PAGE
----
The high-end of the smartphone market isn't an easy fortress to penetrate. LG has made some solid phones over the years, including the fraternal twins known as the Nexus 4 and Optimus G. But the company isn't usually mentioned in the same breath as Samsung or Apple. Will any amount of hardware or software features be able to change that? Let's try to find out, as we compare the new LG G2 to the Samsung Galaxy S4.
The G2 is the bigger phone, but LG managed to squeeze a larger screen onto a surface that's only slightly bigger. It's only one percent taller and wider than the GS4, making the difference basically null and void. The G2 is, however, 13 percent thicker.
The G2 is also ten percent heavier than Samsung's flagship.
LG ditched the glass from last year's Optimus G for Samsung's favorite, plastic. But the real story here is the G2's button placement. The only physical buttons on the phone sit on the back, just below the camera. It's easy to snicker at LG's marketing this as an innovative breakthrough in smartphone design, but it is a move that could potentially be handy in real-world use.
What we're much more interested in, though, is the G2's display. Moving the buttons from the sides to the back helped LG to trim the bezels down to a minimum. We aren't quite swallowing LG's "edge-to-edge display" description here, but it is the closest thing to that we've seen so far.
Both phones have 1080p resolution, which will be razor sharp on either display, though the GS4's is technically a bit denser.
Interested in just how much bigger the G2's display is? Well, the Galaxy S4 gives you 92 percent as much screen area. Just don't forget that, unlike the GS4, the G2 has persistent onscreen navigation buttons, voiding some of that advantage.
The G2 is among the first batch of phones to pack Qualcomm's Snapdragon 800 processor, probably the cream of 2013's CPU crop. But make no mistake, both phones provide much more horsepower than 99.9 percent of the smartphone buying public will need anytime soon.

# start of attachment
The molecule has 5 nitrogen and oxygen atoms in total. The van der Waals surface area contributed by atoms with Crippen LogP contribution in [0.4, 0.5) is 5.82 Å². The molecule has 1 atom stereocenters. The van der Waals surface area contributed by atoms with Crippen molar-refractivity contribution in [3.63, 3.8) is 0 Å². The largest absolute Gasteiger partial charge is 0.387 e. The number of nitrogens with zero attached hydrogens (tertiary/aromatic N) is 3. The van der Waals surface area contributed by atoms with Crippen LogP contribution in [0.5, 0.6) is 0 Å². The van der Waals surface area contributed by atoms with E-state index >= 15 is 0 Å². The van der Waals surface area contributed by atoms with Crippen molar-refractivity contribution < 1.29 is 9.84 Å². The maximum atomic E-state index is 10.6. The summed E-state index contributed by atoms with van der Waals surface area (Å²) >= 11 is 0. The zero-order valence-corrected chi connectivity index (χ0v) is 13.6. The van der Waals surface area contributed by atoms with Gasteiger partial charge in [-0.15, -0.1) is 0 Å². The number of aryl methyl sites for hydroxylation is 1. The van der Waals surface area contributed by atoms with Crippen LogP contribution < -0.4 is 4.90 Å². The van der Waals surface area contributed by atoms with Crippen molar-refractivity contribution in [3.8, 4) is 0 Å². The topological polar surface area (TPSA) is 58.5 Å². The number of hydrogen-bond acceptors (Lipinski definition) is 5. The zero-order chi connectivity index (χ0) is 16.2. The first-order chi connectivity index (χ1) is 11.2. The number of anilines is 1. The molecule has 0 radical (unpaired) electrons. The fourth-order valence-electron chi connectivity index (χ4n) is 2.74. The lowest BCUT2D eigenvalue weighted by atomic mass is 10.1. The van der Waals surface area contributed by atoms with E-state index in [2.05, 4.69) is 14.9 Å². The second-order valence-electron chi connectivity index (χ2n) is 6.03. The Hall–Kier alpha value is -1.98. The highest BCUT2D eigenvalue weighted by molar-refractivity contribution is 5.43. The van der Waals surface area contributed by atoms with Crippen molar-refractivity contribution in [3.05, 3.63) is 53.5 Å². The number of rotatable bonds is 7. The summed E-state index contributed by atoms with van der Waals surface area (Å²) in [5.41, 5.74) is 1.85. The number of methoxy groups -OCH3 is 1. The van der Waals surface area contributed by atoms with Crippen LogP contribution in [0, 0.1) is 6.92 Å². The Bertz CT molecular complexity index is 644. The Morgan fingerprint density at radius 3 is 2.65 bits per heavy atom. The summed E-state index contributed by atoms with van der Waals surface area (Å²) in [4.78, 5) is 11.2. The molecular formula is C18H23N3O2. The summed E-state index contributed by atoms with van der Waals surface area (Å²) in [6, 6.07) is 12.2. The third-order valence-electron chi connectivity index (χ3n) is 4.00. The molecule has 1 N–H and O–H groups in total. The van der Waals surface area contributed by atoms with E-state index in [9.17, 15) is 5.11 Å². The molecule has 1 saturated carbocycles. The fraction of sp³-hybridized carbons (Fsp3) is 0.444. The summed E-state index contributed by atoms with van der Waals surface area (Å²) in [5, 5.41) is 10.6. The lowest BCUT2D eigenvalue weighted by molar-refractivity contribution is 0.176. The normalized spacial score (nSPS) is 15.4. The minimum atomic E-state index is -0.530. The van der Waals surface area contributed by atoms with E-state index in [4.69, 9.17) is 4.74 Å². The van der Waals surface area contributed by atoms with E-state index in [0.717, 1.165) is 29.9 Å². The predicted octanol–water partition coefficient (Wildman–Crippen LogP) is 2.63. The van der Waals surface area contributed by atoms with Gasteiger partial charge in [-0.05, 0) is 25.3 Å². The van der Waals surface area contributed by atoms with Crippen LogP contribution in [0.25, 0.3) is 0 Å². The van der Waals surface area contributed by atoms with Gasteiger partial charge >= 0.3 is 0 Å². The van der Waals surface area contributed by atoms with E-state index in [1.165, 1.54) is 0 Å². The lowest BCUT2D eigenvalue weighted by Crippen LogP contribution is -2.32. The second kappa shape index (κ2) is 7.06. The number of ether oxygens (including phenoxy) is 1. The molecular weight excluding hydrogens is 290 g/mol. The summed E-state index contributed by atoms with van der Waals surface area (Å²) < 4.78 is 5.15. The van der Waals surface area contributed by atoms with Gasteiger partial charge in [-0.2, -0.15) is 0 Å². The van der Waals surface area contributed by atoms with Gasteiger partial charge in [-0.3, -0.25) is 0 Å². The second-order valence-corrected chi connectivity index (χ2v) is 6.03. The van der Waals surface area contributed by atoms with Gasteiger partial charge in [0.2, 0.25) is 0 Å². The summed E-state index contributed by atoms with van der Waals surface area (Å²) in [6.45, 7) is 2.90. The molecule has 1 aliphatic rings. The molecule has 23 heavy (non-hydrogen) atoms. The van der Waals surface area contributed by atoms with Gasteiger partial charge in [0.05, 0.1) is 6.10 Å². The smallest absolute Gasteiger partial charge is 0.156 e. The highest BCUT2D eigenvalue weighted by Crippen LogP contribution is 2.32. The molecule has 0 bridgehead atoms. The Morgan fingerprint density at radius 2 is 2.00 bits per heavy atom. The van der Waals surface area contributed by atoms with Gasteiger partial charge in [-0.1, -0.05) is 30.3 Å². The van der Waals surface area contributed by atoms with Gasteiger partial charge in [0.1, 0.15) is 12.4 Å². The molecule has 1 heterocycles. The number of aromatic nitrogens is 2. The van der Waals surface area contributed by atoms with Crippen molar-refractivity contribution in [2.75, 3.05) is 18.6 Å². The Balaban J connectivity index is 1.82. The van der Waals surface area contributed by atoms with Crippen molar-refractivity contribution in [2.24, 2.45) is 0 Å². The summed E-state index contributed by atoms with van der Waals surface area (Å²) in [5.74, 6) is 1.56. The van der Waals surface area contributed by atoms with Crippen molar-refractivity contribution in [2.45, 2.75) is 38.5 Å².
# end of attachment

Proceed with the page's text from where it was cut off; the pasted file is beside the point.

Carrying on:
Both phones pack 2 GB of RAM.
LG's website only lists a 32 GB model for the G2, but the company's press release also mentions a 16 GB version, so we'll go with that for now. Unlike the Galaxy S4, there's no microSD slot in the tightly-sealed G2.
The G2 supports LTE-Advanced, which you probably don't have access to yet, but potentially could sometime during the lifespan of your next phone. Samsung is also rolling out an LTE-Advanced version of the GS4, but the standard version doesn't support the speedier LTE.
If you have to "settle" for standard LTE, though, there's really nothing to worry about. As long as your carrier supports it, it will likely be plenty fast for anything you'd need while away from Wi-Fi.
LG's engineers squeezed a pretty high-capacity battery into the G2. We'll have to wait for the official word on battery life, but LG is touting it as "more than ready for a full day’s work or play."
This is another area we're eager to learn more about. The G2's camera has impressive resolution, but also throws some Optical Image Stabilization into the mix to help avoid the effects of camera shake.
Both phones run Android 4.2.2, and each also has its own custom UI dominating the Android experience. We weren't over the moon for LG's UI in the Optimus G, but the company did add at least one very cool feature this time around: KnockOn lets you turn your screen on or off by tapping twice on the screen. Sometimes it's the little things like this that make smartphones fun.
Among other software features in tow on the G2 we have Audio Zooming, which lets you control which audio source(s) the three built-in microphones amplify when recording video. Text Link supposedly makes it easier to transfer text from one app to another, and Guest Mode lets you set up a restricted profile for, say, a child borrowing your phone.
We love the marriage of stock Android with the Galaxy S4 and HTC One on their Google Play Editions, but LG hasn't announced anything on that front. If last year is any indication, though, the G2 may end up serving as the blueprint device for the Nexus 5. Rumors have suggested this, and the Nexus 4 was basically a modified version of the Optimus G.
Yep, both phones have IR blasters. Most likely, the only thing you'd use this for is to turn your phone into a remote control for your TV. Handy, but probably not game-changing for most customers.
Both phones also have Near field Communication chips, for whatever that's worth. Maybe it will be just the excuse you were waiting for to back that groovy NFC Ring on Kickstarter.
We'll throw LG a bone here, since it's boasting about the G2's 24-bit, 192 kHz Hi-Fi playback. This could be handy, but remember that unless the audio files you're playing are of equally high-quality, this probably won't make any difference.
The G2 will be gradually rolling out globally within the next month or two. The Galaxy S4 has been around since April.
Pricing, by the way, will vary by carrier, and we don't know anything more about that just yet.
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